The shorter video is not dated, but might be from 2010. The longer video seems to be from 1991. It is fascinating to compare the overall messages and note how similar the stories are, but still performed differently - not only in the length of the talks.

There's a lot of take-aways from these talks, and I am sure you will both recognize some aspects, get ideas on how to move into the mood of creativity found in the open mode and - above all - enjoy the talks as such.

So - enjoy the videos, I did. And I will enjoy John Cleese live tomorrow, regardless if any lightbulb jokes are included. I am sure it will be a creative performance by a very creative comedian and public speaker.

Friday, December 4, 2015

Metrics; why Ratios are not always Rational

Here are 16 minutes you definately do not want to miss.

Clayton Christensen takes you on a journey to explain why the interest rates on eg our homes are so low. And indicates why the reason for them to be low should make us worried.

It starts of with a classification of innovation into three classes. Then hops into metrics and how we mesure things. Finally ending in the connection to the interest rates, after a brief detour over to Japan.

There's a lot of take-aways in here. But the importance of metrics, and how we measure things, is central.

It is rare to find a very complex line of reasoning presented in a very understandable way. It is even rarer to find a few of the simple rules that guides the behaviour of a complex system neatly identified and presented, in a way that makes the connection almost obvious.

Sunday, October 4, 2015

Exploiting externalities exponentially

How can we ensure that exponential activities don't create and exploit  new and old negative externalities?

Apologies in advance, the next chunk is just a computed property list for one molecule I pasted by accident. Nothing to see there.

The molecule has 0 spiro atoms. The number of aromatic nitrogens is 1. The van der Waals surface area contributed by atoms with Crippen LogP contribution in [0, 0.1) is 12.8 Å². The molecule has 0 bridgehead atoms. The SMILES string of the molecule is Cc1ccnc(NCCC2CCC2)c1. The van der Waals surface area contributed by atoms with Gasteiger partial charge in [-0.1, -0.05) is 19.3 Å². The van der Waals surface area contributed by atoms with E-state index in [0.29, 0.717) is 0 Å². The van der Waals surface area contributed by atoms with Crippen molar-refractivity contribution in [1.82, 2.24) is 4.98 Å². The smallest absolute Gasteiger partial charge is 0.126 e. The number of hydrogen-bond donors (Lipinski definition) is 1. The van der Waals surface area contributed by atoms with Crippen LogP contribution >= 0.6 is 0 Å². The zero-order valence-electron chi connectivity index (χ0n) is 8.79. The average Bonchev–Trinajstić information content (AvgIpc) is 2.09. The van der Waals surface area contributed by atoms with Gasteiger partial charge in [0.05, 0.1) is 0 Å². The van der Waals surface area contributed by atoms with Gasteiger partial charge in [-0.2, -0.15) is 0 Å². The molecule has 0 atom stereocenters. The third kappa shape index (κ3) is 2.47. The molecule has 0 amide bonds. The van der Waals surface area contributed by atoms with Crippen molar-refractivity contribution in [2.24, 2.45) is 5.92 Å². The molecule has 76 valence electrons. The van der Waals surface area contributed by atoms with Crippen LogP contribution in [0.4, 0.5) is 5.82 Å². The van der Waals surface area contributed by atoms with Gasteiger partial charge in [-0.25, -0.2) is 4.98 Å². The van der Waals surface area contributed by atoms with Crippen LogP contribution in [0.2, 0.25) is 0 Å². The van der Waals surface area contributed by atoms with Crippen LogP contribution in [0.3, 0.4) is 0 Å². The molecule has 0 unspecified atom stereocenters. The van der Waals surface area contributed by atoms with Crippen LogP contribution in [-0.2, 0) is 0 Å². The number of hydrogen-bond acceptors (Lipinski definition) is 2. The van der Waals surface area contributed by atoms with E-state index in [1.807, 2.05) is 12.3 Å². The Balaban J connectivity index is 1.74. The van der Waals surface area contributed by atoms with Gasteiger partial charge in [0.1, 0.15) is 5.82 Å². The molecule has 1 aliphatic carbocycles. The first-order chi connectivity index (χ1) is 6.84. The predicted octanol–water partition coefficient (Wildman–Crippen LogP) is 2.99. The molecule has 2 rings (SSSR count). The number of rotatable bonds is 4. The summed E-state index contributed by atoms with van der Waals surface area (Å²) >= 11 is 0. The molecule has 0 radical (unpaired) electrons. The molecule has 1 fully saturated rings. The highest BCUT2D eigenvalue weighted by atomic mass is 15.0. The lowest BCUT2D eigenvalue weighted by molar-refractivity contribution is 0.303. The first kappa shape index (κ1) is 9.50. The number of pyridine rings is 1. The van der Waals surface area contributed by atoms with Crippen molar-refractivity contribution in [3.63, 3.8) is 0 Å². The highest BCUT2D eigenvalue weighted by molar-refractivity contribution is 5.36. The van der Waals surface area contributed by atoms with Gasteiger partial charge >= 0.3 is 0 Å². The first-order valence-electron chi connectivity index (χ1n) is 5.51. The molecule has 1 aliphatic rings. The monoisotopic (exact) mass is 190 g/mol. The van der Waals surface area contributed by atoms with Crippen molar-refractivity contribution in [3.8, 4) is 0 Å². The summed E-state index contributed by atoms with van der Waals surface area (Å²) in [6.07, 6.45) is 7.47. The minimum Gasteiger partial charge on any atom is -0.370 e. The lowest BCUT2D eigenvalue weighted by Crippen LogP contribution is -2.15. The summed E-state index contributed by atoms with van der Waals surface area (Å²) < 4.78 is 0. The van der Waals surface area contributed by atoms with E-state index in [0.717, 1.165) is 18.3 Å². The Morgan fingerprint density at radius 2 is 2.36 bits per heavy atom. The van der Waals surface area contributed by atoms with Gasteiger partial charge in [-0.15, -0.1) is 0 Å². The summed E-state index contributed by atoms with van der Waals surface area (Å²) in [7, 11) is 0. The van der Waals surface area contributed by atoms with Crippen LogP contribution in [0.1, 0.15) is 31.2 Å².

A while back I finished reading the book ”Exponential Organizations”.

If you haven’t read Exponential Organizations the “slide version” is here, and slide 32 is the one-slider that summarizes the concept:
To me the most fundamental part of the concept is on the next slide:

Instead, this post is about a passage on the very first page of the book, in the foreword:

Salim has studied and interviewed CEOs and entrepreneurs whose companies are leveraging a newly available set of externalities and, as a result, scaling their organizations at many times the normal rate of typical companies.
The key phrase is "leveraging a newly available set of externalities".

Even though externalities can be both positive and negative, the most infamous set of externalities are the negative ones. Like getting rid of waste by dumping it somewhere.

A few days ago I read a post by "the undercover economist", Tim Harford. That post also touches upon the potential externalities that a multi-sided, peer-to-peer, market with exponential characteristics may cause and explore, on both of the market sides.

Tim Harford further more hints on a way to view such markets; as an arbitrage game where the price differences in a specific market (and thus an inefficient market) are exploited.

But he also indicates the positive values for a broader community that peer-to-peer markets creates; the activity adds fluidity (and thus a more efficient market is the result) and it creates a mechanism that can take care of peaks, eg on the demand side.

However, the question around externalities remains. A near zero-marginal cost society will create more exponential businesses. And a key component in exponential activities is to leverage externalities.

How can we ensure that exponential activities don't create and exploit  new and old negative externalities?